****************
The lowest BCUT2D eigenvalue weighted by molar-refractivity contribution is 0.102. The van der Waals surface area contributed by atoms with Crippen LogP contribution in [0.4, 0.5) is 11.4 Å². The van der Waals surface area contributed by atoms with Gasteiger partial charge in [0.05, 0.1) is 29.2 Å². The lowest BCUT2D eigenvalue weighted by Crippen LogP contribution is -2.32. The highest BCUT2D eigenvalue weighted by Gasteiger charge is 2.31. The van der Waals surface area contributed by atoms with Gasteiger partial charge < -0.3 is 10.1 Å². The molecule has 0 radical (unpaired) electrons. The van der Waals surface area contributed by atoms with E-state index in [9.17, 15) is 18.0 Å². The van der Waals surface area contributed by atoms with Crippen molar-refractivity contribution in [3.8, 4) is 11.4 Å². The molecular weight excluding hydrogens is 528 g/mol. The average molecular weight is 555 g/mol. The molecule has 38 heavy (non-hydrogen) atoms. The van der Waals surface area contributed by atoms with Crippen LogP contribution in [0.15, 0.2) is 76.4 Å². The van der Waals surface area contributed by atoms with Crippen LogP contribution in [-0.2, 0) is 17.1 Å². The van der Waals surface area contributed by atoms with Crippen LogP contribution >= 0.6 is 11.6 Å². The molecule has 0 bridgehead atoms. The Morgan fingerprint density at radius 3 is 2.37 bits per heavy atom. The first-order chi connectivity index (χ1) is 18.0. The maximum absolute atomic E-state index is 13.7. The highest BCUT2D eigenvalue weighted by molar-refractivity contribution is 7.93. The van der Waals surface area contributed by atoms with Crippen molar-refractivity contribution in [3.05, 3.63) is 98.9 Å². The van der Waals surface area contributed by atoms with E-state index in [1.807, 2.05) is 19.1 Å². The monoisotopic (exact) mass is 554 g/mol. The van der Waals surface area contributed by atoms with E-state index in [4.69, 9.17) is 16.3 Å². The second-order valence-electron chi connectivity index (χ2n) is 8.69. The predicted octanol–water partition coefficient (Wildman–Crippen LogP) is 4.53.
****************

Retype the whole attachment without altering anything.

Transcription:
The lowest BCUT2D eigenvalue weighted by molar-refractivity contribution is 0.102. The van der Waals surface area contributed by atoms with Crippen LogP contribution in [0.4, 0.5) is 11.4 Å². The van der Waals surface area contributed by atoms with Gasteiger partial charge in [0.05, 0.1) is 29.2 Å². The lowest BCUT2D eigenvalue weighted by Crippen LogP contribution is -2.32. The highest BCUT2D eigenvalue weighted by Gasteiger charge is 2.31. The van der Waals surface area contributed by atoms with Gasteiger partial charge < -0.3 is 10.1 Å². The molecule has 0 radical (unpaired) electrons. The van der Waals surface area contributed by atoms with E-state index in [9.17, 15) is 18.0 Å². The van der Waals surface area contributed by atoms with Crippen molar-refractivity contribution in [3.8, 4) is 11.4 Å². The molecular weight excluding hydrogens is 528 g/mol. The average molecular weight is 555 g/mol. The molecule has 38 heavy (non-hydrogen) atoms. The van der Waals surface area contributed by atoms with Crippen LogP contribution in [0.15, 0.2) is 76.4 Å². The van der Waals surface area contributed by atoms with Crippen LogP contribution in [-0.2, 0) is 17.1 Å². The van der Waals surface area contributed by atoms with Crippen LogP contribution >= 0.6 is 11.6 Å². The molecule has 0 bridgehead atoms. The Morgan fingerprint density at radius 3 is 2.37 bits per heavy atom. The first-order chi connectivity index (χ1) is 18.0. The maximum absolute atomic E-state index is 13.7. The highest BCUT2D eigenvalue weighted by molar-refractivity contribution is 7.93. The van der Waals surface area contributed by atoms with Crippen molar-refractivity contribution in [3.05, 3.63) is 98.9 Å². The van der Waals surface area contributed by atoms with E-state index in [1.807, 2.05) is 19.1 Å². The monoisotopic (exact) mass is 554 g/mol. The van der Waals surface area contributed by atoms with E-state index in [4.69, 9.17) is 16.3 Å². The second-order valence-electron chi connectivity index (χ2n) is 8.69. The predicted octanol–water partition coefficient (Wildman–Crippen LogP) is 4.53.